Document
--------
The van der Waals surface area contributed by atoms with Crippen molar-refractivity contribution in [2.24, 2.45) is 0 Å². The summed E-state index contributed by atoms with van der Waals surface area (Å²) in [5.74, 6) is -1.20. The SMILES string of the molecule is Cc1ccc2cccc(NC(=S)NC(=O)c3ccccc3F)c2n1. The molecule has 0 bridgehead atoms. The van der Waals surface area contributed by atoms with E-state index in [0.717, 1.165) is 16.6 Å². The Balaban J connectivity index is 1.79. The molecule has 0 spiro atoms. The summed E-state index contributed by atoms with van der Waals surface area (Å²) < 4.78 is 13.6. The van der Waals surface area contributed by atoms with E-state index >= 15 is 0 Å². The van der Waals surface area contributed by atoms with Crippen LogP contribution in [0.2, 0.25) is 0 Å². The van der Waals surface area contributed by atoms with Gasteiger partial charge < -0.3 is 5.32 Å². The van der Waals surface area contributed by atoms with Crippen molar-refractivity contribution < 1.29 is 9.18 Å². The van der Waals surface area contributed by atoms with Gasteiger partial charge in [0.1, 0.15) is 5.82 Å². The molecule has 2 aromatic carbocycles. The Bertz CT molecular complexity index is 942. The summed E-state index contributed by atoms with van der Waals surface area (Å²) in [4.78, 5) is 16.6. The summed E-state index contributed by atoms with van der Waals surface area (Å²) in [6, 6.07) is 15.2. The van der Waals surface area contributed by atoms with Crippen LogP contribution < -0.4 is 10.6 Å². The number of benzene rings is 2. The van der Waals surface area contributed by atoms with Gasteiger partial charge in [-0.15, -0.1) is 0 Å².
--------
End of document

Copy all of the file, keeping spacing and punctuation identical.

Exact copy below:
The van der Waals surface area contributed by atoms with Crippen molar-refractivity contribution in [2.24, 2.45) is 0 Å². The summed E-state index contributed by atoms with van der Waals surface area (Å²) in [5.74, 6) is -1.20. The SMILES string of the molecule is Cc1ccc2cccc(NC(=S)NC(=O)c3ccccc3F)c2n1. The molecule has 0 bridgehead atoms. The van der Waals surface area contributed by atoms with E-state index in [0.717, 1.165) is 16.6 Å². The Balaban J connectivity index is 1.79. The molecule has 0 spiro atoms. The summed E-state index contributed by atoms with van der Waals surface area (Å²) < 4.78 is 13.6. The van der Waals surface area contributed by atoms with E-state index >= 15 is 0 Å². The van der Waals surface area contributed by atoms with Crippen LogP contribution in [0.2, 0.25) is 0 Å². The van der Waals surface area contributed by atoms with Gasteiger partial charge < -0.3 is 5.32 Å². The van der Waals surface area contributed by atoms with Crippen molar-refractivity contribution < 1.29 is 9.18 Å². The van der Waals surface area contributed by atoms with Gasteiger partial charge in [0.1, 0.15) is 5.82 Å². The molecule has 2 aromatic carbocycles. The Bertz CT molecular complexity index is 942. The summed E-state index contributed by atoms with van der Waals surface area (Å²) in [4.78, 5) is 16.6. The summed E-state index contributed by atoms with van der Waals surface area (Å²) in [6, 6.07) is 15.2. The van der Waals surface area contributed by atoms with Crippen LogP contribution < -0.4 is 10.6 Å². The number of benzene rings is 2. The van der Waals surface area contributed by atoms with Gasteiger partial charge in [-0.15, -0.1) is 0 Å².